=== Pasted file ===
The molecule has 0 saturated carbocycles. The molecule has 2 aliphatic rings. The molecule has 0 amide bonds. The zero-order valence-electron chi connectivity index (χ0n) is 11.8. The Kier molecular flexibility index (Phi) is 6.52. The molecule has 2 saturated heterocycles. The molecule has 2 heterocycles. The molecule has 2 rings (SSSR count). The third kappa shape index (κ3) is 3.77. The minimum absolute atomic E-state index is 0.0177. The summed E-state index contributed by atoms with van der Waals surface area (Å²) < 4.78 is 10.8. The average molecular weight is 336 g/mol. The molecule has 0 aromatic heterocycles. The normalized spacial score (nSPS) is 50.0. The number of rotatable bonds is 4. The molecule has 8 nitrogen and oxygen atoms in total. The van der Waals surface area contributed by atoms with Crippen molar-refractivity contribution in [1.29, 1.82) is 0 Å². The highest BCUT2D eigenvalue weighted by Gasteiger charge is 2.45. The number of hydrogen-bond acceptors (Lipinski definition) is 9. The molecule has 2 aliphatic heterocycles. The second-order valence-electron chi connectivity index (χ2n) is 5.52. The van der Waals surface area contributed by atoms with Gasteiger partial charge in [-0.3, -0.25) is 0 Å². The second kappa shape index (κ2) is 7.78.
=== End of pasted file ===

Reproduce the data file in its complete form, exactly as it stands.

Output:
The molecule has 0 saturated carbocycles. The molecule has 2 aliphatic rings. The molecule has 0 amide bonds. The zero-order valence-electron chi connectivity index (χ0n) is 11.8. The Kier molecular flexibility index (Phi) is 6.52. The molecule has 2 saturated heterocycles. The molecule has 2 heterocycles. The molecule has 2 rings (SSSR count). The third kappa shape index (κ3) is 3.77. The minimum absolute atomic E-state index is 0.0177. The summed E-state index contributed by atoms with van der Waals surface area (Å²) < 4.78 is 10.8. The average molecular weight is 336 g/mol. The molecule has 0 aromatic heterocycles. The normalized spacial score (nSPS) is 50.0. The number of rotatable bonds is 4. The molecule has 8 nitrogen and oxygen atoms in total. The van der Waals surface area contributed by atoms with Crippen molar-refractivity contribution in [1.29, 1.82) is 0 Å². The highest BCUT2D eigenvalue weighted by Gasteiger charge is 2.45. The number of hydrogen-bond acceptors (Lipinski definition) is 9. The molecule has 2 aliphatic heterocycles. The second-order valence-electron chi connectivity index (χ2n) is 5.52. The van der Waals surface area contributed by atoms with Gasteiger partial charge in [-0.3, -0.25) is 0 Å². The second kappa shape index (κ2) is 7.78.